All God’s Children and Blue Suede Shoes 2

“Popular culture, like the meat offered to idols in 1 Corinthians 10,” says Ken Myers, “is a part of the created order, part of the earth that is the Lord’s, and thus something capable of bringing innocent pleasure to believers.” But he warns that “popular culture has the power to set the pace, the agenda, and the priorities for much of our social and our spiritual existence, without our explicit consent. It requires a great effort not to be mastered by it.” xiv

One important way to avoid being mastered is to really imbibe the “main theme” of Myers’ book (All God’s Children and Blue Suede Shoes): “not everything that is permissible is constructive.” xiii

I know I have made something like constructiveness my primary criterion in my interactions with popular culture. I always ask myself—inspired by the Bible and by Jonathan Edwards’s famous resolutions—”What will be the eternal profit, for God and myself, of this activity?”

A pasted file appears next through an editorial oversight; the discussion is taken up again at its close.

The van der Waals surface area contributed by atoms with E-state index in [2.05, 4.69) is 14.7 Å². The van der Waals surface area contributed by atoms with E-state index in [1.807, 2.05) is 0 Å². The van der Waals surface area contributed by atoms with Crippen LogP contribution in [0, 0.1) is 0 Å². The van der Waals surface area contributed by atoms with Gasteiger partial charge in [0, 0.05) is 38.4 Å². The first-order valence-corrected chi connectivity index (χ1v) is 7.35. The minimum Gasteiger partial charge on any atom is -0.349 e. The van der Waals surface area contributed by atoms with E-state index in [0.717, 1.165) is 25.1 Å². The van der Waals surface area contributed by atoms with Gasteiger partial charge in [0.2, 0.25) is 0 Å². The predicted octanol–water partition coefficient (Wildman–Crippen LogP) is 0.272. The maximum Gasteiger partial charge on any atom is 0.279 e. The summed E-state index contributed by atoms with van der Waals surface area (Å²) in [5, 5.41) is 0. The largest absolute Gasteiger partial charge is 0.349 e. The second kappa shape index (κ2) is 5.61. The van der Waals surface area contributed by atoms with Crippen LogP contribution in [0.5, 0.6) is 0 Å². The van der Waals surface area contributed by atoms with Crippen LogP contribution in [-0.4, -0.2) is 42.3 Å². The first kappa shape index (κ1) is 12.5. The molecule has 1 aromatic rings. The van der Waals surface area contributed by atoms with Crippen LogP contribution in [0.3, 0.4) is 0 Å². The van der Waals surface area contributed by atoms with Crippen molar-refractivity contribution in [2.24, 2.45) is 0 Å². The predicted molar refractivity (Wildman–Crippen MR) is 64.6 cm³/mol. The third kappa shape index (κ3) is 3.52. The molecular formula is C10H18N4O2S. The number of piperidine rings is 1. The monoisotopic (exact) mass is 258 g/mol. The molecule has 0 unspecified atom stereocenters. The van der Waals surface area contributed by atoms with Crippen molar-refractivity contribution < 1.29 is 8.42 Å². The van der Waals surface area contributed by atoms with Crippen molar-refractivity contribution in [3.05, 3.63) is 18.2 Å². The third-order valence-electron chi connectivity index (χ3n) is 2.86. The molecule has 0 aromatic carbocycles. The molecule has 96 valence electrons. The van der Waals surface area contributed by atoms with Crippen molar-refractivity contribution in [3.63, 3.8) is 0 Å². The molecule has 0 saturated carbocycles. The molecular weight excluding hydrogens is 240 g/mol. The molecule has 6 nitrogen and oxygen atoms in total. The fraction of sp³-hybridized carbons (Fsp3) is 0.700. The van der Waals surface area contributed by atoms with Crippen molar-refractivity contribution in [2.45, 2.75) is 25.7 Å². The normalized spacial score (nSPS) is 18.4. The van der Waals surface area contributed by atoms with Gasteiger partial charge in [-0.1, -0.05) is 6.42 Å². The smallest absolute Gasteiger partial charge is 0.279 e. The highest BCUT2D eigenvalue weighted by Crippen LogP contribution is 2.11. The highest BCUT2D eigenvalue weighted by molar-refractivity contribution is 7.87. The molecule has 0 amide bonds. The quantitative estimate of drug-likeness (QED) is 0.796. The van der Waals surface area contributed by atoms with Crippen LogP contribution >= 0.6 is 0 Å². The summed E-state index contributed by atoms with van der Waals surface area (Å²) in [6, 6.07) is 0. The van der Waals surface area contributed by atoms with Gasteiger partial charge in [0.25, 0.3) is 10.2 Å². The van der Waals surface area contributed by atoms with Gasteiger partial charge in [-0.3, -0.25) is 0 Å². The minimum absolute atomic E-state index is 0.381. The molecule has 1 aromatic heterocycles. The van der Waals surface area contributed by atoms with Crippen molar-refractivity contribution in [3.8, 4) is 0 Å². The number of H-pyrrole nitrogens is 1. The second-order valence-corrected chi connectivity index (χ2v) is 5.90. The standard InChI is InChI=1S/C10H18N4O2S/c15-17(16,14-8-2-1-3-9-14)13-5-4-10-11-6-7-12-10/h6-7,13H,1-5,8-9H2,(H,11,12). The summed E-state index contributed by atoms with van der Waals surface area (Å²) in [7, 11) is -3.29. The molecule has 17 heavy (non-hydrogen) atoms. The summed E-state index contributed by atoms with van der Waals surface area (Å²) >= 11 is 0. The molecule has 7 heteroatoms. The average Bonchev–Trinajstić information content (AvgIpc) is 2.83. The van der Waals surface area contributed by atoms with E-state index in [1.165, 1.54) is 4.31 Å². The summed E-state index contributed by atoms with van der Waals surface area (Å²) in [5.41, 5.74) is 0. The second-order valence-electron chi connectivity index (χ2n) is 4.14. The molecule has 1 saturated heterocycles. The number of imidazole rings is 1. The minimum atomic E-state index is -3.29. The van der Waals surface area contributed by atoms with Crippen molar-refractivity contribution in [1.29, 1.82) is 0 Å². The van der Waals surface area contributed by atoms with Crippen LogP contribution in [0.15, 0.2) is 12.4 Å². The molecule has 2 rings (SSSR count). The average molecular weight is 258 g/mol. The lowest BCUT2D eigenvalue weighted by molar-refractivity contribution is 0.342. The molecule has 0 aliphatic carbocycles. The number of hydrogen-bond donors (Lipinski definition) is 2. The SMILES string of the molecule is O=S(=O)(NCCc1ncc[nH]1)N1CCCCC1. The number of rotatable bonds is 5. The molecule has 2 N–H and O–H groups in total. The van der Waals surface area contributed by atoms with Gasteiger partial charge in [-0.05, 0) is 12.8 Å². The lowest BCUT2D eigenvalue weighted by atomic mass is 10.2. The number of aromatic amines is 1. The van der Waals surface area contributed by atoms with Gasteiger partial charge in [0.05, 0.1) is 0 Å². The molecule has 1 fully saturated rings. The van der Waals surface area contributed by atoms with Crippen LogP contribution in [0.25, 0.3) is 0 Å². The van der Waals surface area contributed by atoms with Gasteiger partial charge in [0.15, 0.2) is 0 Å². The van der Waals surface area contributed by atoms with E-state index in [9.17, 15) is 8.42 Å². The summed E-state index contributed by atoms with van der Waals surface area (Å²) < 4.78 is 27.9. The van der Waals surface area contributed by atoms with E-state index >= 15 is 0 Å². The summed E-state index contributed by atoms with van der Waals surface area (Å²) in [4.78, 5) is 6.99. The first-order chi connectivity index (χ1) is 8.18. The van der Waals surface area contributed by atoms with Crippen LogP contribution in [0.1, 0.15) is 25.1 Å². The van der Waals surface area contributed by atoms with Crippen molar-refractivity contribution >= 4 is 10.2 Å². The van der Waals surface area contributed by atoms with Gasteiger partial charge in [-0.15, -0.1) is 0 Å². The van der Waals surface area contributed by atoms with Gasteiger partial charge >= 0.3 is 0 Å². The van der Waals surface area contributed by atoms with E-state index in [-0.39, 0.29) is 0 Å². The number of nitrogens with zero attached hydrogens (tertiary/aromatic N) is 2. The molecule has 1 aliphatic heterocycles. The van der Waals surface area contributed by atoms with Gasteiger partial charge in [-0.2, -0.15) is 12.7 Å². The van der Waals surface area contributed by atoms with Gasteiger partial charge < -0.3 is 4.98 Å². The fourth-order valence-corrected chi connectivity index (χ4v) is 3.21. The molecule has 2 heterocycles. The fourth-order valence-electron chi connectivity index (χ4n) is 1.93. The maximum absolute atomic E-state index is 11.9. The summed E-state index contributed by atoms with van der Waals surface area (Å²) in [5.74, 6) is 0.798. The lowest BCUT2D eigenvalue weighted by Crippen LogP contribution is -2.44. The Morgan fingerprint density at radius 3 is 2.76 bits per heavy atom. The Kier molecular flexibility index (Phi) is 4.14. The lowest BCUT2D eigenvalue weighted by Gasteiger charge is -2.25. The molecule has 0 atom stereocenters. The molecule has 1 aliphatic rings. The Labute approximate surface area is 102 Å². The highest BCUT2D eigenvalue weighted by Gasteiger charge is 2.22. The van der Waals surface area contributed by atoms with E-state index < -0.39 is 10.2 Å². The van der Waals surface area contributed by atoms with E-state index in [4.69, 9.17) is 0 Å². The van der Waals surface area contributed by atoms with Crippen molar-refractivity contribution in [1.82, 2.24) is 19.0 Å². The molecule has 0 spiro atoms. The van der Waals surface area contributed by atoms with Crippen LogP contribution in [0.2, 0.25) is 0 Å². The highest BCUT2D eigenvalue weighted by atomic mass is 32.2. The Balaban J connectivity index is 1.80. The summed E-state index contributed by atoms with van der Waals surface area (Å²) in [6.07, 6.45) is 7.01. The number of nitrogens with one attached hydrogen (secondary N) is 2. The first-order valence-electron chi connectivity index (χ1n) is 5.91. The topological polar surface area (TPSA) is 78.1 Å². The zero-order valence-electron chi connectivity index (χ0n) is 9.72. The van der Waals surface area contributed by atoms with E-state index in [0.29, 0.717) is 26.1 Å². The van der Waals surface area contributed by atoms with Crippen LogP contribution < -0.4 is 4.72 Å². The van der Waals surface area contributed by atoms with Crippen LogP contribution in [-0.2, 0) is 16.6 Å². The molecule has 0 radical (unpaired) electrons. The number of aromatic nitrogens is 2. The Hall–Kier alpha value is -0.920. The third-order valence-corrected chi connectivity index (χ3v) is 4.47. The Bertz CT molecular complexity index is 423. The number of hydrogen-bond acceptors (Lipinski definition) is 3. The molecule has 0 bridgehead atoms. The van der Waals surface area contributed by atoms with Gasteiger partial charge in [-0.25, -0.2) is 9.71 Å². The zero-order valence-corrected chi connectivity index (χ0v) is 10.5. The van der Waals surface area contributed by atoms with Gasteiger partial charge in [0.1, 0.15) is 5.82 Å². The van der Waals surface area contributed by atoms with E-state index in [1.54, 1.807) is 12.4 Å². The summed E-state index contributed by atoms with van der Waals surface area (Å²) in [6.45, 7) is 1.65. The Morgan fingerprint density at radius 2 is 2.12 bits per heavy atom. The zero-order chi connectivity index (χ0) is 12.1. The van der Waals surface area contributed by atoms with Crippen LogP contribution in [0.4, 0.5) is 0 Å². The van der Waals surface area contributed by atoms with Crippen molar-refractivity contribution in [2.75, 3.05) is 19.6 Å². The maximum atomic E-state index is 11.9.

My pastor, Mark Minnick, preached an excellent Wednesday-night message recently on choices in which he appealed to the same argument. I highly recommend this message, and I’m going to blog about it soon (DV)!

Author: Mark Ward

PhD in NT; theological writer for Faithlife; former high school Bible textbook author for BJU Press; husband; father; ultimate frisbee player; member of the body of Christ.

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